The Fresh Loaf

News & Information for Amateur Bakers and Artisan Bread Enthusiasts

diastatic malt

codruta's picture
codruta

diastatic malt

hello. How do I find out if a flour contains (diastatic) malt, if there is no mention on the package about it? I'd like to make some distatic malt from barley, to use it in baguettes or bread but, first, I need to be sure that the flour doesn't have malt already.

thank you

codruta

lumos's picture
lumos

Can't answer to your question because I think  the regulation on food labeling is so different to country to country, and sometimes  how each manufacturer interprets it.  I know some French millers do state it on their packet, but it seems it's not always the case.

But I can tell you this from my experience. -- When you add diastic malt powder, please be careful how much you add it (if you haven't had used it before).  It can make the dough quite sticky and difficult to shape (especially baguettes) if you add even a tiny bit too much. And you only need to add very small amount, anyway.

Good luck!

lumos

KMIAA's picture
KMIAA

Add 1/2 to 1 teaspoon to 3 cups of flour.  I have some and that's what it says on the bag.  You can contact King Arthur's Help department if you need more info.  They are "very" helpful.

Chuck's picture
Chuck

My experience is the amount suggested by the directions on the bag is usually way too much. (I can understand that... if I was the miller and was trying to sell 2# bags that said "use 1/4 teaspoon per loaf", I'd go nuts too:-)

Try a small amount (and write down what you did), then try a little bit more next time, and so on. If you get "too much" (which is very easy to do) the finished bread will have a pronounce "gummy" texture.

Finding out the right amount is particularly tricky if the flour miller already added some, bcause millers seldom say exactly how much they added. Both the "maximum amount" and the "amount the miller added" differ every year depending on the quality of the wheat harvest that year. So you'll get it all figured out, then buy a new sack of flour, and then it will be all wrong again.

I just looked at the sacks of the flours I (I'm in the U.S.) currently have: both the Gold Medal and the King Arthur Flour explicitly list one of their ingredients as being "malted barley flour".

lumos's picture
lumos

Forgot to say.....(again)

Probably you've seen this already, but if not, this is a great benchmark for how much diastic malt can be added without disaster.  Always reliable Susan! ;)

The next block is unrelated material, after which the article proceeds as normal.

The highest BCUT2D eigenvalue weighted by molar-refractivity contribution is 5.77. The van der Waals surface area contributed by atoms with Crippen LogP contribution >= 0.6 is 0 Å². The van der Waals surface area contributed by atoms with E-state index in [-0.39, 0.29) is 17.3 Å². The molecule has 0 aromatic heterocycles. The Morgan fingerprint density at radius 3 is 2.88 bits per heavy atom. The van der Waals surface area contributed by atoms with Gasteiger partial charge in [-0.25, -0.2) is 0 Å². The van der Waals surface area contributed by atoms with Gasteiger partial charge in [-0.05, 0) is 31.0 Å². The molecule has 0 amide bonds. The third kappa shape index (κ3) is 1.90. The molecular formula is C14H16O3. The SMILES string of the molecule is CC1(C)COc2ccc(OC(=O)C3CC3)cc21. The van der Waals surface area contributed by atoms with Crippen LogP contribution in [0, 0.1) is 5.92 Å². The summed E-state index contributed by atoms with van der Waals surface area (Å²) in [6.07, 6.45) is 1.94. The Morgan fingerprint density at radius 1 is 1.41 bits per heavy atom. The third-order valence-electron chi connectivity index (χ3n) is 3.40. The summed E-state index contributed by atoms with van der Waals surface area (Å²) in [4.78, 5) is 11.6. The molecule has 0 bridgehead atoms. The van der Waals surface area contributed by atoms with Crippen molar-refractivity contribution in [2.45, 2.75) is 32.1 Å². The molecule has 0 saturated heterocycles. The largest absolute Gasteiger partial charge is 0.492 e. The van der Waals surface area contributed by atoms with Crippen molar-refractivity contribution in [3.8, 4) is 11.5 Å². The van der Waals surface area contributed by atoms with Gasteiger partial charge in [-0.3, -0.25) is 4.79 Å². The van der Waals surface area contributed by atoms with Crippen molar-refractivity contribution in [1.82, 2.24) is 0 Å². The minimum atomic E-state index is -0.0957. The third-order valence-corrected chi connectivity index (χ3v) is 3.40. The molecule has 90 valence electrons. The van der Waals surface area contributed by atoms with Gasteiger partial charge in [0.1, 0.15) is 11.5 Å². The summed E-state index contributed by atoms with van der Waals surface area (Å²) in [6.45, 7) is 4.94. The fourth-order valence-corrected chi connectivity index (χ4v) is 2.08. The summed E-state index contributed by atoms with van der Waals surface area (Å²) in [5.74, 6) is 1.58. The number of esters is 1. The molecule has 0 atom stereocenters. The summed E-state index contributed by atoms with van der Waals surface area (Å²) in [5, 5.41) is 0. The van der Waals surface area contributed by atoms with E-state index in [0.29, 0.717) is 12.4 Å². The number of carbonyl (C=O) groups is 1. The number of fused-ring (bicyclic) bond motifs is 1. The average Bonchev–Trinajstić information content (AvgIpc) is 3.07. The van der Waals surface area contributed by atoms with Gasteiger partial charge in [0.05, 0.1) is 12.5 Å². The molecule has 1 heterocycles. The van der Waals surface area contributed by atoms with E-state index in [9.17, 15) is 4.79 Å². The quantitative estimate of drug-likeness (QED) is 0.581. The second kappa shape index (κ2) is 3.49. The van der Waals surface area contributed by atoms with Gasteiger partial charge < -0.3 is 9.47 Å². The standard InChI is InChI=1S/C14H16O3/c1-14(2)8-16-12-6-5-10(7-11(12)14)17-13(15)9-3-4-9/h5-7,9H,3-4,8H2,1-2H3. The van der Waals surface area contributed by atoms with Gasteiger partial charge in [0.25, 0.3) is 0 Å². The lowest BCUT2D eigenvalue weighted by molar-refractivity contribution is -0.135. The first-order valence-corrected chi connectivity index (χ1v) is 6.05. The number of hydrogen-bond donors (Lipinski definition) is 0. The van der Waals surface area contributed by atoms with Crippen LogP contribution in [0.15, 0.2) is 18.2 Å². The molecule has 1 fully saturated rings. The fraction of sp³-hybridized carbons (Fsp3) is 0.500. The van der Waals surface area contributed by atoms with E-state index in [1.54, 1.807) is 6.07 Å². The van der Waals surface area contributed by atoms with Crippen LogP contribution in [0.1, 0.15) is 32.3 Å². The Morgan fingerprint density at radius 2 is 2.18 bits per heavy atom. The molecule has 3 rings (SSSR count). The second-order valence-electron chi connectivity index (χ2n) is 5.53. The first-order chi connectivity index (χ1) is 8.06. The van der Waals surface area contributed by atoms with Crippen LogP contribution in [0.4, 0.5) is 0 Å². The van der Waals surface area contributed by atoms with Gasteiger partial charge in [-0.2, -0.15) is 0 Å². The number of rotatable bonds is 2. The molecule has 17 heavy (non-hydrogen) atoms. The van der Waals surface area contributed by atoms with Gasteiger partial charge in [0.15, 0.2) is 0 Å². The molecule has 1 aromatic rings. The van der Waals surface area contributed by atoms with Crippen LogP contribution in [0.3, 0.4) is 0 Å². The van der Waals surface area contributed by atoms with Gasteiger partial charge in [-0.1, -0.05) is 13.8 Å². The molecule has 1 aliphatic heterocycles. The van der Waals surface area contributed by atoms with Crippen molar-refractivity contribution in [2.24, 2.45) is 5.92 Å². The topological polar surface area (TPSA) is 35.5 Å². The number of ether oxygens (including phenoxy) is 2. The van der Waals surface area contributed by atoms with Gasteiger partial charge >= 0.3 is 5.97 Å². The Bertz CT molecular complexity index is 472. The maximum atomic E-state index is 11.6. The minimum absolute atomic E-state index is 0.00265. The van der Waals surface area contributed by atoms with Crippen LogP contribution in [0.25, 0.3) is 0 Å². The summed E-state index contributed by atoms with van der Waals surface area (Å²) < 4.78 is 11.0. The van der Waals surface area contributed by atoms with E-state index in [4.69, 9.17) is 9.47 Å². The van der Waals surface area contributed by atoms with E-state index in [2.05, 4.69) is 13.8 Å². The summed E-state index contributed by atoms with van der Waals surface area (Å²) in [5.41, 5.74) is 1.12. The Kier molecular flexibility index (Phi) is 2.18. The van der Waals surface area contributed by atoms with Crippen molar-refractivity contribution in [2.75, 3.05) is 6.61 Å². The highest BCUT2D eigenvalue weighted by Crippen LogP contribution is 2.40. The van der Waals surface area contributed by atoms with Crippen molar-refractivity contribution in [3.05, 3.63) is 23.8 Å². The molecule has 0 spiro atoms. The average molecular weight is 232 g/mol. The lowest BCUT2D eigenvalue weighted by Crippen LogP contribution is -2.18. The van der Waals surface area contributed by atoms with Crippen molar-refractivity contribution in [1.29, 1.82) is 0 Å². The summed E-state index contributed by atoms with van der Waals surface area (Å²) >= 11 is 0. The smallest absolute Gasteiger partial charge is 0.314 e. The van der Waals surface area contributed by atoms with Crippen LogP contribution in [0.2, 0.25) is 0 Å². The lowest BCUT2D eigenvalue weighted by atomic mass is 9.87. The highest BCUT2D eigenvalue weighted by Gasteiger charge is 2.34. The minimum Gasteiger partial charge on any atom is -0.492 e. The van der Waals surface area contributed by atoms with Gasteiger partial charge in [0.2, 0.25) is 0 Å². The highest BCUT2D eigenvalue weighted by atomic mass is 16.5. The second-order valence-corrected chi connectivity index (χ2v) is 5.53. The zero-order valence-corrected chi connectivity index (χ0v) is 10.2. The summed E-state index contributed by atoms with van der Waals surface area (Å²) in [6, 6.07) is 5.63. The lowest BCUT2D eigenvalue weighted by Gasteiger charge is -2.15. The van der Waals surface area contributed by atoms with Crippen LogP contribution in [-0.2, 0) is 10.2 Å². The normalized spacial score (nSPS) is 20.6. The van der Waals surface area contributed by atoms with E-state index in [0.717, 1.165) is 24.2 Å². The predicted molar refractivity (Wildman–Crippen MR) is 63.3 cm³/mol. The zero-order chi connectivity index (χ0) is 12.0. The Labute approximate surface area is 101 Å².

ehanner's picture
ehanner

Codruta,

If you are using locally milled flour from Romania and it doesn't say enriched with malted barley or some similar language, I doubt it has malt added. The malt is a food product for the yeasts and helps the crust develop color more quickly. It is sweet to the taste and can be used in syrup or powder form. It is sometimes added to recipes that use malted flour to improve browning.

So, the bottom line is that you can experiment with malt to change the coloring qualities of your breads. Regardless of the flour being enriched at the mill or not, it is a tool to be used. I suggest starting with 1/2 teaspoon per 3-4 cups of flour. It is possible to over brown while under baking the crumb. Good luck.

Eric

 

codruta's picture
codruta

thank you for your advises.

eric, I use romanian flour (bread flour), hungarian flour (AP flour), german flour (BIO - high gluten, AP, and whole-wheat) and I expect to receive in a couple of days a package from France with different types of french flours. I'm curious about diastatic malt for a long time, since I saw on susan's blog wildyeast some beautiful baguettes that she made using diastatic malt. You said: " It is sweet to the taste and can be used in syrup or powder form", but from what I read on the web, diastatic malt is not sweet, only non-diastatic malt is sweet.

I can't find in romania neither diastatic (nor non-diastatic) malt, so I'm willing to try making my own, after reading a topic about this, here, on TFL. I just didn't want to go all that trouble before I knew if my flour is malted or not.

I took my information from here:

http://www.wildyeastblog.com/2010/06/02/get-your-malt-on/

http://www.thefreshloaf.com/node/6567/make-your-own-diastatic-malt

lumos's picture
lumos

but from what I read on the web, diastatic malt is not sweet, only non-diastatic malt is sweet.